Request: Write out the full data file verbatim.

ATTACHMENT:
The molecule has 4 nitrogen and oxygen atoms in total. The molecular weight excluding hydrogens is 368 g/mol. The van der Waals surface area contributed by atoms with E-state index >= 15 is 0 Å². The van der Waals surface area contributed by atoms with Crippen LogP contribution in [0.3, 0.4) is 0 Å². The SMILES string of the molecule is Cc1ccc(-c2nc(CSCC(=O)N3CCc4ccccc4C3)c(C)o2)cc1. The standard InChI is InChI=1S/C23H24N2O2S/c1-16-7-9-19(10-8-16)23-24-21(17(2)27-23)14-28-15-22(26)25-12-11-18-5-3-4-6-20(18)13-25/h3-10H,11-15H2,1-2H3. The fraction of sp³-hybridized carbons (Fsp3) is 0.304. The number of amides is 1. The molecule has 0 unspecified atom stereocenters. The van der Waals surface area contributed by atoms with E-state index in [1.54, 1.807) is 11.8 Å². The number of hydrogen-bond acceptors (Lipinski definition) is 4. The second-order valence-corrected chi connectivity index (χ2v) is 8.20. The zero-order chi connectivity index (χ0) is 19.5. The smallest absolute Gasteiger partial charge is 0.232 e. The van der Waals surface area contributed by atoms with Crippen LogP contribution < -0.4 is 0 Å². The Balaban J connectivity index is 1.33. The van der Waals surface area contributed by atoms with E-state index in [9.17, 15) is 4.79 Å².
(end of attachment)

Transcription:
The molecule has 4 nitrogen and oxygen atoms in total. The molecular weight excluding hydrogens is 368 g/mol. The van der Waals surface area contributed by atoms with E-state index >= 15 is 0 Å². The van der Waals surface area contributed by atoms with Crippen LogP contribution in [0.3, 0.4) is 0 Å². The SMILES string of the molecule is Cc1ccc(-c2nc(CSCC(=O)N3CCc4ccccc4C3)c(C)o2)cc1. The standard InChI is InChI=1S/C23H24N2O2S/c1-16-7-9-19(10-8-16)23-24-21(17(2)27-23)14-28-15-22(26)25-12-11-18-5-3-4-6-20(18)13-25/h3-10H,11-15H2,1-2H3. The fraction of sp³-hybridized carbons (Fsp3) is 0.304. The number of amides is 1. The molecule has 0 unspecified atom stereocenters. The van der Waals surface area contributed by atoms with E-state index in [1.54, 1.807) is 11.8 Å². The number of hydrogen-bond acceptors (Lipinski definition) is 4. The second-order valence-corrected chi connectivity index (χ2v) is 8.20. The zero-order chi connectivity index (χ0) is 19.5. The smallest absolute Gasteiger partial charge is 0.232 e. The van der Waals surface area contributed by atoms with Crippen LogP contribution < -0.4 is 0 Å². The Balaban J connectivity index is 1.33. The van der Waals surface area contributed by atoms with E-state index in [9.17, 15) is 4.79 Å².